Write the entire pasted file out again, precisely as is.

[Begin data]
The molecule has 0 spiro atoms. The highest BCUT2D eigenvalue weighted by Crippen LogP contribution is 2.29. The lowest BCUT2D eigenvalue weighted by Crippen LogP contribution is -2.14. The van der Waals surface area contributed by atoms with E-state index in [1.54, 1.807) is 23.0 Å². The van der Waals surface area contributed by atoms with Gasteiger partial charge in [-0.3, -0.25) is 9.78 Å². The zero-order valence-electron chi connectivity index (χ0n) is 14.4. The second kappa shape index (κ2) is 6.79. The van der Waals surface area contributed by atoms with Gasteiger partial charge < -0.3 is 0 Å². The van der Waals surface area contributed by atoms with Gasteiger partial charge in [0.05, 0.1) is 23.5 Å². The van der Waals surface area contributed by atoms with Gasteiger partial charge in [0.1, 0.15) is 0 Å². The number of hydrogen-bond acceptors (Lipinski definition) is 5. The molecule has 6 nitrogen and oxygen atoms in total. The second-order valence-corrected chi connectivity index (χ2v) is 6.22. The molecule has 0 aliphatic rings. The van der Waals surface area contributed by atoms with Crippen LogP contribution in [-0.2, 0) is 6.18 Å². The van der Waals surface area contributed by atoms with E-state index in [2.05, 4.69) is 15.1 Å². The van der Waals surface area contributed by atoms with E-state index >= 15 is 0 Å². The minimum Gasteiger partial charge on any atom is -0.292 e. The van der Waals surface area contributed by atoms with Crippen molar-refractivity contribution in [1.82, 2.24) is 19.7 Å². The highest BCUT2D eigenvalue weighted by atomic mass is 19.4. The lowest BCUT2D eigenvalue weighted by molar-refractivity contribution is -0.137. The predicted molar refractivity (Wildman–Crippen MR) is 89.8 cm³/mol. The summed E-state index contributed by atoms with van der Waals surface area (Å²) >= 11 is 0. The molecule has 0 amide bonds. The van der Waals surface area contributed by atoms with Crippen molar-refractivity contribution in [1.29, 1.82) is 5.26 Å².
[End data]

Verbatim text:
The molecule has 0 spiro atoms. The highest BCUT2D eigenvalue weighted by Crippen LogP contribution is 2.29. The lowest BCUT2D eigenvalue weighted by Crippen LogP contribution is -2.14. The van der Waals surface area contributed by atoms with E-state index in [1.54, 1.807) is 23.0 Å². The van der Waals surface area contributed by atoms with Gasteiger partial charge in [-0.3, -0.25) is 9.78 Å². The zero-order valence-electron chi connectivity index (χ0n) is 14.4. The second kappa shape index (κ2) is 6.79. The van der Waals surface area contributed by atoms with Gasteiger partial charge < -0.3 is 0 Å². The van der Waals surface area contributed by atoms with Gasteiger partial charge in [0.05, 0.1) is 23.5 Å². The van der Waals surface area contributed by atoms with Gasteiger partial charge in [0.1, 0.15) is 0 Å². The number of hydrogen-bond acceptors (Lipinski definition) is 5. The molecule has 6 nitrogen and oxygen atoms in total. The second-order valence-corrected chi connectivity index (χ2v) is 6.22. The molecule has 0 aliphatic rings. The van der Waals surface area contributed by atoms with Crippen LogP contribution in [-0.2, 0) is 6.18 Å². The van der Waals surface area contributed by atoms with E-state index in [2.05, 4.69) is 15.1 Å². The van der Waals surface area contributed by atoms with E-state index >= 15 is 0 Å². The minimum Gasteiger partial charge on any atom is -0.292 e. The van der Waals surface area contributed by atoms with Crippen molar-refractivity contribution in [1.82, 2.24) is 19.7 Å². The highest BCUT2D eigenvalue weighted by atomic mass is 19.4. The lowest BCUT2D eigenvalue weighted by molar-refractivity contribution is -0.137. The predicted molar refractivity (Wildman–Crippen MR) is 89.8 cm³/mol. The summed E-state index contributed by atoms with van der Waals surface area (Å²) >= 11 is 0. The molecule has 0 amide bonds. The van der Waals surface area contributed by atoms with Crippen molar-refractivity contribution in [1.29, 1.82) is 5.26 Å².